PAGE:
Complete Plays of Aristophanes

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Bantam Skylark Book, 1984 - 501 pages
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Review: The Complete Plays

User Review  - Matthew - Goodreads

I only read "Wasps," because I'm going to be conducting Vaughan Williams. My first encounter with ancient Greek drama, not counting a brief run-in with "Medea" in high school that I don't remember ... Read full review

Review: The Complete Plays

User Review  - Well-steered - Goodreads

What I liked about it: The Birds, which is about two friends who get sick of living in Athens and convince a former king who now lives as a bird to build a whole bird city in the sky for them, is ... Read full review

Contents

Introduction
1
ACHARNIANS
13
KNIGHTS
53
Copyright

6 other sections not shown

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About the author (1984)

ARISTOPHANES, the most famous comic dramatist of ancient Greece, was born an Athenian citizen in about 445 B.C. Forty-four plays have been attributed to Aristophanes; eleven of these have survived. His plays are the only extant representatives of Greek Old Comedy, a dramatic form whose conventions made it inevitable that the author would comment on the political and social issues of fifth-century Athens. This Aristophanes did so well that Plato, asked by the tyrant of Syracuse for an analysis of Athenians, sent a copy of Aristophanes' plays in reply.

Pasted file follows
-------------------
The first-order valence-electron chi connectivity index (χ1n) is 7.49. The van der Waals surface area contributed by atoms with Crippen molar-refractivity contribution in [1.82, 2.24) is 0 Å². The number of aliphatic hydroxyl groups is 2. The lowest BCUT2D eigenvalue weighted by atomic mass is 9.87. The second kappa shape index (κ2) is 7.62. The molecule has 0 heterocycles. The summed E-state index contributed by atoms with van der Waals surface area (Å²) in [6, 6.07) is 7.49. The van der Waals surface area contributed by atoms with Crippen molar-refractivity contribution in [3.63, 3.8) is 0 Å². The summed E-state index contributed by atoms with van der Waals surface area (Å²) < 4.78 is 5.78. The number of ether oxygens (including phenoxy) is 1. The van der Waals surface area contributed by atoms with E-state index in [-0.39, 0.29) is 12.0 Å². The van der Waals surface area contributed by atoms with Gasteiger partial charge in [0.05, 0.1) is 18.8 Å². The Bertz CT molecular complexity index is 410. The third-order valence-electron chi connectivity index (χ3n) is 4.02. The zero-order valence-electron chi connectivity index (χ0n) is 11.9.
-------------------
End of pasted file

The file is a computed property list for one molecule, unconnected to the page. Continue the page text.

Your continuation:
His earliest play, the Banqueters, won the second prize in 427 B.C. when the dramatist must have been less than eighteen years old, since, as he notes in the Clouds (423), he was too young to produce it in his own name. Another early play, the Babylonians, criticized the demagogue Cleon, who responded by subjecting Aristophanes to legal persecution, and as the author charges in the Acharnians, Cleon had "slanged, and lied, and slandered and betongued me . . . till I well nigh was done to death." Nevertheless, in the Knights (424), he renewed his attack on the popular Athenian leader and won first prize in that year's contest. Plutus (388) was the last of the author's plays to be produced in his lifetime.

AESCHYLUS: A complete fifth-century Athenian, he was the creator of her proudest artistic achievement, tragedy. By using more than one actor he changed the form of plays from recited poetry to true dramatic dialogue, thereby making possible the sweeping grandeur of his great trilogy, THE ORESTEIA.

SOPHOCLES: The most popular tragedian of the Golden Age, he expanded the scope of classic drama by his technical innovations and lyric intensity, leaving the world such masterpieces as ANTIGONE and OEDIPUS THE KING, the play Aristotle called the perfect model of Greek tragedy.

EURIPIDES: A prolific author, Euripides wrote some one hundred plays. In contrast to his contemporaries, he brought an exciting-and, to the Greeks, a stunning-realism to the "pure and noble" form of tragedy. His influence altered drama forever, and he is regarded today as the originator of modern dramatic sensibility.

ARISTOPHANES: The most famous comic playwright of ancient Greece, he wrote what are now the only extant representative of Greek Old Comedy. His three outstanding characteristics-gross obscenity, exquisite lyricism, and a serious concern for decency and morality-may seem a strange combination to the modern reader. Aristophanes is still regarded by modern audiences as a master of risqué wit and brilliant comic invention.

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